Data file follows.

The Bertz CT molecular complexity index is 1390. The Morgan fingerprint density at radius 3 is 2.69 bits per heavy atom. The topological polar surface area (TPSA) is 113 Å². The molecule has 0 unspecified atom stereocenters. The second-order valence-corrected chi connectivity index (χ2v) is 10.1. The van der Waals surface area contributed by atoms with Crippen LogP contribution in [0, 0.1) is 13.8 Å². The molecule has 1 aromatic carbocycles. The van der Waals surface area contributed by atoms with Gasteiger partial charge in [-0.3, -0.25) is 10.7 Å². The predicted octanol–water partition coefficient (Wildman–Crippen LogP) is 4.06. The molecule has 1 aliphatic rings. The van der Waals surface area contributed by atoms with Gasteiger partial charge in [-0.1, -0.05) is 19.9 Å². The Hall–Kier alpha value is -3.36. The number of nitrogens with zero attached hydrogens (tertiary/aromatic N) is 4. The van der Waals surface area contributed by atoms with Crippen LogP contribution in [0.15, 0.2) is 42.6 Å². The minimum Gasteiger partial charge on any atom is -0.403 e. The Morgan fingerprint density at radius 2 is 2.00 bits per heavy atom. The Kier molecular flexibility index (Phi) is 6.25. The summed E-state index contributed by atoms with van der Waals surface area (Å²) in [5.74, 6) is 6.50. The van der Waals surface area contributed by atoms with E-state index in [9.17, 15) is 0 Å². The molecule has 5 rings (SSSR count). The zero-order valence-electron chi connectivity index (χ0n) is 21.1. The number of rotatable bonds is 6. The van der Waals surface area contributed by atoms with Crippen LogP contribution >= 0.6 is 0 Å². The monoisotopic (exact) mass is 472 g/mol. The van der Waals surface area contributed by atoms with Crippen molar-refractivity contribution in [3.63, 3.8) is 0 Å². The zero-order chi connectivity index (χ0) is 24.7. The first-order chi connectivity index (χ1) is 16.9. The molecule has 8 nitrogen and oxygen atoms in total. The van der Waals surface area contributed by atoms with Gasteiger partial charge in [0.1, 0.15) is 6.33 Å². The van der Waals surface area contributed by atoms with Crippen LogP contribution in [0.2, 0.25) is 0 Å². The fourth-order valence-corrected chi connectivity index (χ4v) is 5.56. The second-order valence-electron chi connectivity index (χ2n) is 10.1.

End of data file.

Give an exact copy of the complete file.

The Bertz CT molecular complexity index is 1390. The Morgan fingerprint density at radius 3 is 2.69 bits per heavy atom. The topological polar surface area (TPSA) is 113 Å². The molecule has 0 unspecified atom stereocenters. The second-order valence-corrected chi connectivity index (χ2v) is 10.1. The van der Waals surface area contributed by atoms with Crippen LogP contribution in [0, 0.1) is 13.8 Å². The molecule has 1 aromatic carbocycles. The van der Waals surface area contributed by atoms with Gasteiger partial charge in [-0.3, -0.25) is 10.7 Å². The predicted octanol–water partition coefficient (Wildman–Crippen LogP) is 4.06. The molecule has 1 aliphatic rings. The van der Waals surface area contributed by atoms with Gasteiger partial charge in [-0.1, -0.05) is 19.9 Å². The Hall–Kier alpha value is -3.36. The number of nitrogens with zero attached hydrogens (tertiary/aromatic N) is 4. The van der Waals surface area contributed by atoms with Crippen LogP contribution in [0.15, 0.2) is 42.6 Å². The minimum Gasteiger partial charge on any atom is -0.403 e. The Morgan fingerprint density at radius 2 is 2.00 bits per heavy atom. The Kier molecular flexibility index (Phi) is 6.25. The summed E-state index contributed by atoms with van der Waals surface area (Å²) in [5.74, 6) is 6.50. The van der Waals surface area contributed by atoms with E-state index in [9.17, 15) is 0 Å². The molecule has 5 rings (SSSR count). The zero-order valence-electron chi connectivity index (χ0n) is 21.1. The number of rotatable bonds is 6. The van der Waals surface area contributed by atoms with Crippen LogP contribution >= 0.6 is 0 Å². The monoisotopic (exact) mass is 472 g/mol. The van der Waals surface area contributed by atoms with Crippen molar-refractivity contribution in [3.63, 3.8) is 0 Å². The zero-order chi connectivity index (χ0) is 24.7. The first-order chi connectivity index (χ1) is 16.9. The molecule has 8 nitrogen and oxygen atoms in total. The van der Waals surface area contributed by atoms with Gasteiger partial charge in [0.1, 0.15) is 6.33 Å². The van der Waals surface area contributed by atoms with Crippen LogP contribution in [0.2, 0.25) is 0 Å². The fourth-order valence-corrected chi connectivity index (χ4v) is 5.56. The second-order valence-electron chi connectivity index (χ2n) is 10.1.